[00:15:27] Daniel: Yeah, for sure. First of all, we need to define, are we in Universal Analytics or GA4 because I think that does make a difference nowadays. And let’s also just assume we’re both using the free versions of each product, right? But in the free version of Universal Analytics, the first thing I’d recommend to do, and this is the first thing I do with anyone I’m working with, regardless, there’s a set of custom dimensions that are just go to best practice, make sure you implement them, but there’s a couple of custom dimensions, including the client ID, session ID, and hit timestamp. And these three things, well the hit timestamp is the most vital part for this kind of analysis. I make sure we get that done before any campaign like this needs to be analysed. The reason I say that is because the vanilla version of Universal Analytics only gives you down to an hourly level data.

[00:16:10] Daniel: So if I’m doing any analysis in the interface, I can go down to the hour and it’s fine. And I have done, or I attempted to do some TV analysis and uplift analysis for certain clients. But now you’re having to work to hours, and the thing is, I don’t think anyone can remember a TV ad they saw an hour after they saw it. So you’re now attributing everything within that hour to a TV ad and that’s just not good enough. It’s not detailed enough, I kind of shutter at the thought of that analysis looking back now because I knew it wasn’t good enough, but they needed something so yeah, I’m in two minds about that. So yeah get the timestamp data out, so at the very least you can get to the minute data, and then if you’re looking at to the minute schedules like TV ad schedules, then at least you’ve got the opportunity to do some analysis there.

[00:16:53] Daniel: On the other side in GA4 it’s already there. You don’t have access to the minute by minute data in the interface, but the connector to BigQuery as part of the free version of GA4 so just use the connector to BigQuery and do that analysis there. At least then you have the second-to-second data, I know there’s some nuance around the timestamps, being the batch timestamp for all of them, they hit timestamp and all that funky stuff that’s happening in a GA4 but nevertheless, it’s still way better than hourly data that you’ll get in Universal Analytics. So how we do it is make sure you have the data first of all, make sure you’re tracking before the campaign goes live. This isn’t just a nice to have, it just means this might be impossible to do.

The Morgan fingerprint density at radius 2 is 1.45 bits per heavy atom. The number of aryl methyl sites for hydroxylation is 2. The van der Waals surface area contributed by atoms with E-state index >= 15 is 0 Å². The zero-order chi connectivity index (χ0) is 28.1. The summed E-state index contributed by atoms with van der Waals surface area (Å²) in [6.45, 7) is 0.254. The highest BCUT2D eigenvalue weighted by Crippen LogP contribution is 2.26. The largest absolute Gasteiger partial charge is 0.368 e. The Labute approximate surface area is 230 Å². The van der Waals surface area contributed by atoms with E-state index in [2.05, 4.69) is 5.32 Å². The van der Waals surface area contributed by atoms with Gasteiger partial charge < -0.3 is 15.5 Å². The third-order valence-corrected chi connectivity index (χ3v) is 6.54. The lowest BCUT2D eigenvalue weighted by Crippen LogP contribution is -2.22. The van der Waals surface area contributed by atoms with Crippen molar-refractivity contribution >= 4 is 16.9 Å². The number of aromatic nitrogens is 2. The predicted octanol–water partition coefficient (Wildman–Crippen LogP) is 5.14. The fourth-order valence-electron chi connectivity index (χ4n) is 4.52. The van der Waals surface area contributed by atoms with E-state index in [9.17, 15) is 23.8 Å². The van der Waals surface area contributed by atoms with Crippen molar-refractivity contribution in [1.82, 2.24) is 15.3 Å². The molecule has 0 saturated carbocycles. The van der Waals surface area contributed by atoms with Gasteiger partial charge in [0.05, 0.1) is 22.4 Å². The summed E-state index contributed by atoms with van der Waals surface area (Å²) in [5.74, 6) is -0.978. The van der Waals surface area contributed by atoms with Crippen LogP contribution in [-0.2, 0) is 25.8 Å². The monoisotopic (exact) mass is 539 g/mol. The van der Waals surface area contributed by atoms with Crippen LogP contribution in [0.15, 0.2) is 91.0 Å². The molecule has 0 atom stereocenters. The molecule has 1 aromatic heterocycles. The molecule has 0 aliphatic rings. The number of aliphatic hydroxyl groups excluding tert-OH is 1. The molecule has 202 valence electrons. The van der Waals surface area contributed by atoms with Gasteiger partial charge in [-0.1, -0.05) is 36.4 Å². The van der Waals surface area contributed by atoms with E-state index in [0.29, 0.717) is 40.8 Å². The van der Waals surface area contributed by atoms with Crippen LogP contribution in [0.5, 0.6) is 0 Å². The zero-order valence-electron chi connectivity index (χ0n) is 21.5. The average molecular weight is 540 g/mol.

[00:17:30] Daniel: Then when it comes to things like Universal Analytics, it’s all about creating segments or creating custom reports. And I filter for that specific day, break it down by hour by minute, and then actually look and see if there’s a response curve. Just have a look in the data and see if there’s a response curve, I’m not doing anything hyper clever or statistical here. I’m just looking to see if there was a response. Let’s say it’s regional filtering for certain cities, filtering for certain regions and just to kind of see if there’s trends, if there’s something to pursue further. If there is, then you can take that to the next step and pull it out into spreadsheets or BigQuery or whatever you want to do, maybe automate it and apply across their entire schedule. But the first thing to do is just to see if there is a response worthy of investing the time to do further analysis.

[00:18:11] Dara: I’ve got a contentious question for you, so people have had different views on how direct gets treated in GA (Google Analytics) over the years in terms of the last non-direct attribution model. And the thinking was always that well, give favour to the digital first channels. If you’re going to be pushing in offline channel data, using any of these techniques that we’ve been talking about, what’s your view on whether that should or shouldn’t override the digital channels.

[00:18:41] Daniel: Yeah, that’s a really good point. I don’t want to say it depends again. So I won’t, I haven’t said that, I will not say that. If I had to come down on one side of the fence, I would say don’t. And the reason I say that is because most of the examples we’ve given thus far, and most of the ways of tracking or inferring offline marketing within your digital data set is actually at the expense of a digital channel. So we’re looking at even just the last example we said about TV response curves, direct response, it’s going to be through what we called navigational channels. It’s going to be through SEO, paid search or brand SEO, brand paid search, direct. But the thing is, all of those are still really important to know. I don’t want to lose that data and overwrite them to be TV. TV is interesting for the purpose of a piece of analysis I’m doing now, but it’s not something I need there permanently. Actually, if anything, I need to know that that was SEO this landing page, and then starting to look at, if I needed to go into the SEO side of the world, then that is more relevant for me as an analyst.